There is a private repository and a public website.

A repository is a word usually used in a computer program writing context.

The definition on is : A repository is where you store your code and make changes to it. Your changes are tracked with version control.

For us, the repository is both the place where we store contents and information, but also where the programs to navigate through the contents are written.

In the repository, there are folders and files.

This is how the organisation looks like: gazette/
├── contexts/
│   ├── actors/
│   │  ├── atelier-cartographique/
│   │  └── …
│   ├── lists/
│   ├── methodology/
│   └── technologies/
├── lexicon/
├── multilingual-encounters/
├── programs/
└── sources/

In the folders, there are text files, mostly written in Markdown format, because its syntax is both convenient for us (as human beings) to read, but can also be processed easily by computer programs.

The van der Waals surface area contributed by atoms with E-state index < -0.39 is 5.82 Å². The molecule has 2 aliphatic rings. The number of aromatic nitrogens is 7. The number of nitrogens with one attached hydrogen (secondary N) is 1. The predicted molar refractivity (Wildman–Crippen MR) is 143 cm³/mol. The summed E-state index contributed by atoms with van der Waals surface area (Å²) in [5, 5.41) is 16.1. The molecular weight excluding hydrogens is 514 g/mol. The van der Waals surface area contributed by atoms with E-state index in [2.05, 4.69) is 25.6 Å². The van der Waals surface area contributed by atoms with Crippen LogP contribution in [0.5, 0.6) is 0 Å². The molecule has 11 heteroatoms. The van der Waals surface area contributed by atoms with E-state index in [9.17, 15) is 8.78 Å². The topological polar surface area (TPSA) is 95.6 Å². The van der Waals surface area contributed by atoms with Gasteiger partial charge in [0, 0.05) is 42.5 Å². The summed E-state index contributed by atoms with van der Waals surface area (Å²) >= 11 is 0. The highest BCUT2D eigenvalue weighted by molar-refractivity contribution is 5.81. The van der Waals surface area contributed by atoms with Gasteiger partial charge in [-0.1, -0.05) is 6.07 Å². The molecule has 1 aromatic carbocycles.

We have written some programs, stored in the programs folder, to build html pages based on some resources (markdown text files, images) from the other folders.
For example, this page is generated using the content of a text file, stored in the folder technologies/repository/

The resulting html is then styled using less or css declarations.

The repository, and all its versions, is stored on a physical server, from which we rent a space on to our neighbours and system infrastructure providers, tactic asbl.

We use git to track the changes. This allow us to work on the files from different computers. It also allows us to track all the changes that were made, and version them, but also to create new branches of development.

Il y avait quelque chose sur les graphes orientés acycliques, mais je ne me souviens plus comment faire le lien.

Et aussi cette manière de mettre ensemble plein de fils pour faire une corde.

Some words about how these web pages were made. How it all starts from folders and files, organized in a way that made sense for us.